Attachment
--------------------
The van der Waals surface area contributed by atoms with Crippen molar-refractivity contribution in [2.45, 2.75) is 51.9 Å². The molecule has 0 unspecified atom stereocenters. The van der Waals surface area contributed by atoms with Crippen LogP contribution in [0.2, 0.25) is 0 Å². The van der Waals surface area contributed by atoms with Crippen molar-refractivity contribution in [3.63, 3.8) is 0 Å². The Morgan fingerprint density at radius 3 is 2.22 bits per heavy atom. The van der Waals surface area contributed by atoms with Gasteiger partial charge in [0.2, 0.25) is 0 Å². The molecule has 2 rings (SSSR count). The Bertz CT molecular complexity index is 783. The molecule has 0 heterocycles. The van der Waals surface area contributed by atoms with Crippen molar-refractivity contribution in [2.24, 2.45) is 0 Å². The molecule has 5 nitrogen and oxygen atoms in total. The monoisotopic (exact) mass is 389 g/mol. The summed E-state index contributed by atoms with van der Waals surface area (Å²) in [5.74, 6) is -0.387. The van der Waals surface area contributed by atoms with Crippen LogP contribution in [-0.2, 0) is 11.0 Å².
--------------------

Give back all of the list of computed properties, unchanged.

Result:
The van der Waals surface area contributed by atoms with Crippen molar-refractivity contribution in [2.45, 2.75) is 51.9 Å². The molecule has 0 unspecified atom stereocenters. The van der Waals surface area contributed by atoms with Crippen LogP contribution in [0.2, 0.25) is 0 Å². The van der Waals surface area contributed by atoms with Crippen molar-refractivity contribution in [3.63, 3.8) is 0 Å². The Morgan fingerprint density at radius 3 is 2.22 bits per heavy atom. The van der Waals surface area contributed by atoms with Gasteiger partial charge in [0.2, 0.25) is 0 Å². The molecule has 2 rings (SSSR count). The Bertz CT molecular complexity index is 783. The molecule has 0 heterocycles. The van der Waals surface area contributed by atoms with Crippen molar-refractivity contribution in [2.24, 2.45) is 0 Å². The molecule has 5 nitrogen and oxygen atoms in total. The monoisotopic (exact) mass is 389 g/mol. The summed E-state index contributed by atoms with van der Waals surface area (Å²) in [5.74, 6) is -0.387. The van der Waals surface area contributed by atoms with Crippen LogP contribution in [-0.2, 0) is 11.0 Å².